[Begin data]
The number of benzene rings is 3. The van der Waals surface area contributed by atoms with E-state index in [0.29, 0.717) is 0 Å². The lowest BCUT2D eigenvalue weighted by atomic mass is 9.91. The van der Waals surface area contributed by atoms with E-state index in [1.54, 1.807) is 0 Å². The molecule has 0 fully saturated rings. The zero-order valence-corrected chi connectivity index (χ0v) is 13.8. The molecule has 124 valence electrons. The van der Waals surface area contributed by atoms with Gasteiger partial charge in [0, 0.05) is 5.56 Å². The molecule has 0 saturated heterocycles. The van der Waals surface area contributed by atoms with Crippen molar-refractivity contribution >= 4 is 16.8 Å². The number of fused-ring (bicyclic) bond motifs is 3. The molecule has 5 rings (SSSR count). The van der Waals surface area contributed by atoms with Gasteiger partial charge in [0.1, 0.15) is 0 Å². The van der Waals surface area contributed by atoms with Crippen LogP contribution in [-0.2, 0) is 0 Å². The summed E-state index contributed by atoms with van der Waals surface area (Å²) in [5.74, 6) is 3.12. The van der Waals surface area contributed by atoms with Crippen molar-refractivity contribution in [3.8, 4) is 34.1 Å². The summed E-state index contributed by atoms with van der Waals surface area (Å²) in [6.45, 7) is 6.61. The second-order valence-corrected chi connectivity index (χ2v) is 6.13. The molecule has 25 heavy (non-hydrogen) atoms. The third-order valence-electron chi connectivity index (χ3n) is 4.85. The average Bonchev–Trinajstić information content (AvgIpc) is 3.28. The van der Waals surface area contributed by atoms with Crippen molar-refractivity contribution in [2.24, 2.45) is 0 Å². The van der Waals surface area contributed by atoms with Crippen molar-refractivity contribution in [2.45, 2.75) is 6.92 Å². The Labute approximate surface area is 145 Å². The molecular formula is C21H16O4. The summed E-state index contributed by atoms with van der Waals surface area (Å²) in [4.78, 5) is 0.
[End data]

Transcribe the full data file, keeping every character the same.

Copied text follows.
The number of benzene rings is 3. The van der Waals surface area contributed by atoms with E-state index in [0.29, 0.717) is 0 Å². The lowest BCUT2D eigenvalue weighted by atomic mass is 9.91. The van der Waals surface area contributed by atoms with E-state index in [1.54, 1.807) is 0 Å². The molecule has 0 fully saturated rings. The zero-order valence-corrected chi connectivity index (χ0v) is 13.8. The molecule has 124 valence electrons. The van der Waals surface area contributed by atoms with Gasteiger partial charge in [0, 0.05) is 5.56 Å². The molecule has 0 saturated heterocycles. The van der Waals surface area contributed by atoms with Crippen molar-refractivity contribution >= 4 is 16.8 Å². The number of fused-ring (bicyclic) bond motifs is 3. The molecule has 5 rings (SSSR count). The van der Waals surface area contributed by atoms with Gasteiger partial charge in [0.1, 0.15) is 0 Å². The van der Waals surface area contributed by atoms with Crippen LogP contribution in [-0.2, 0) is 0 Å². The summed E-state index contributed by atoms with van der Waals surface area (Å²) in [5.74, 6) is 3.12. The van der Waals surface area contributed by atoms with Crippen molar-refractivity contribution in [3.8, 4) is 34.1 Å². The summed E-state index contributed by atoms with van der Waals surface area (Å²) in [6.45, 7) is 6.61. The second-order valence-corrected chi connectivity index (χ2v) is 6.13. The molecule has 25 heavy (non-hydrogen) atoms. The third-order valence-electron chi connectivity index (χ3n) is 4.85. The average Bonchev–Trinajstić information content (AvgIpc) is 3.28. The van der Waals surface area contributed by atoms with Crippen molar-refractivity contribution in [2.24, 2.45) is 0 Å². The van der Waals surface area contributed by atoms with Crippen molar-refractivity contribution in [2.45, 2.75) is 6.92 Å². The Labute approximate surface area is 145 Å². The molecular formula is C21H16O4. The summed E-state index contributed by atoms with van der Waals surface area (Å²) in [4.78, 5) is 0.